The Sleep of the Saved

Recounting his own reaction to the United States joining the United Kingdom in the Second World War in December 1941—an act Winston Churchill perceived as a sure sign of eventual victory—the British prime minister wrote, “Being saturated and satiated with emotion and sensation, I went to bed and slept the sleep of the saved and thankful.”

That such news conduced to good sleep is unsurprising. When we are in the midst of a struggle, news of a happy end begets a kind of interior peace or rest by quieting the turbulent forces within us. The peace Churchill described was, of course, imperfect, awaiting a more perfect peace that would come from victories in Europe and Japan in 1945.

Jesus similarly offers his disciples peace when he appears to them in today’s Gospel: “Peace be with you.” Jesus had undergone his Passion. He had overthrown and cast out “the ruler of this world” (Jn 12:31). He had risen from the dead. He assured victory to his disciples even though their struggles had not ended. They still needed to preach the Gospel. Persecutions would follow, and most of them would be martyred. They would soon deal with controversies among themselves. Nevertheless, the real contest was over; victory was assured by Christ. “Peace be with you.”

Peace is an effect of charity. Through charity we love God above all things and our neighbors as ourselves. Charity quiets conflicting desires by directing all our desires to God, and God satisfies this desire completely in the beatific vision that the saints in heaven enjoy. Furthermore, through charity “we love our neighbors as ourselves, from which a man desires to fulfill his neighbor’s will as if it were his own” (ST II-II.29.3). Charity produces peace. Perfect charity produces perfect peace.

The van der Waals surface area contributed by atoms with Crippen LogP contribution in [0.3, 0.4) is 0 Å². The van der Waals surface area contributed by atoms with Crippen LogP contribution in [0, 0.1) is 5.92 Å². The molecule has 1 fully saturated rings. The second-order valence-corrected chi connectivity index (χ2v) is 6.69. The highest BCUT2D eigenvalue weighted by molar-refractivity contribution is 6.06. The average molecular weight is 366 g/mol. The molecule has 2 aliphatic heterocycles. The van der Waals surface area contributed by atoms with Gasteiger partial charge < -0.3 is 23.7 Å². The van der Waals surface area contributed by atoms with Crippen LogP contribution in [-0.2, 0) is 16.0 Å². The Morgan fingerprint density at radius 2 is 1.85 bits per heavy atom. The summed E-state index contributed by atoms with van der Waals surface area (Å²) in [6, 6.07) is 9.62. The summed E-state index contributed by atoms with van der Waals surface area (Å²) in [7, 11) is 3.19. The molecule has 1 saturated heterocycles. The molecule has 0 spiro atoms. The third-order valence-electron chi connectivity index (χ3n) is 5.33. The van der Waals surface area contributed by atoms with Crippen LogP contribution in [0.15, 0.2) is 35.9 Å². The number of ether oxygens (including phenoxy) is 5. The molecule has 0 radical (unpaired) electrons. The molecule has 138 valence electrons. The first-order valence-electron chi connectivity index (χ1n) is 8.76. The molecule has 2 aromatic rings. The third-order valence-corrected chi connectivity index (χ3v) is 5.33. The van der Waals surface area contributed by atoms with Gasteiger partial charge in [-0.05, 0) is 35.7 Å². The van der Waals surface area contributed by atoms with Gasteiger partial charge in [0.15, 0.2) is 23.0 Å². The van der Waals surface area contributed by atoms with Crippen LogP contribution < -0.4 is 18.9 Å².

Christ is the source of this peace. Our love for God is founded upon the love Christ showed us: “We love because he first loved us” (1 Jn 4:19). Christ showed us this love on the cross, by laying down his life. Christ thereby triumphed over our old enemy, assuring us ultimate victory and final peace. When Jesus appeared to his disciples, he manifested his triumph over death: “Look at my hands and my feet, that it is I myself. Touch me and see, because a ghost does not have flesh and bones as you can see I have” (Lk 24:39).

Assured of victory—of final peace—we now enjoy an imperfect peace in ourselves and in the Church. For now, we live amid trials, but Christ has secured victory. “Being saturated and satiated with emotion,” we can sleep “the sleep of the saved.” Christ is risen! He appears to us now: in living, in suffering, in dying. In the midst of it all, he shows himself to us. He shows us the tokens of his ultimate victory. He points to his supreme act of love for us. “Peace be with you.”

For I am convinced that neither death, nor life, nor angels, nor rulers, nor things present, nor things to come, nor powers, nor height, nor depth, nor anything else in all creation, will be able to separate us from the love of God in Christ Jesus our Lord. (Rom 5:38-39)

Image: Fra Angelico, Resurrection of Christ and Women at the Tomb

From Dominicana Journal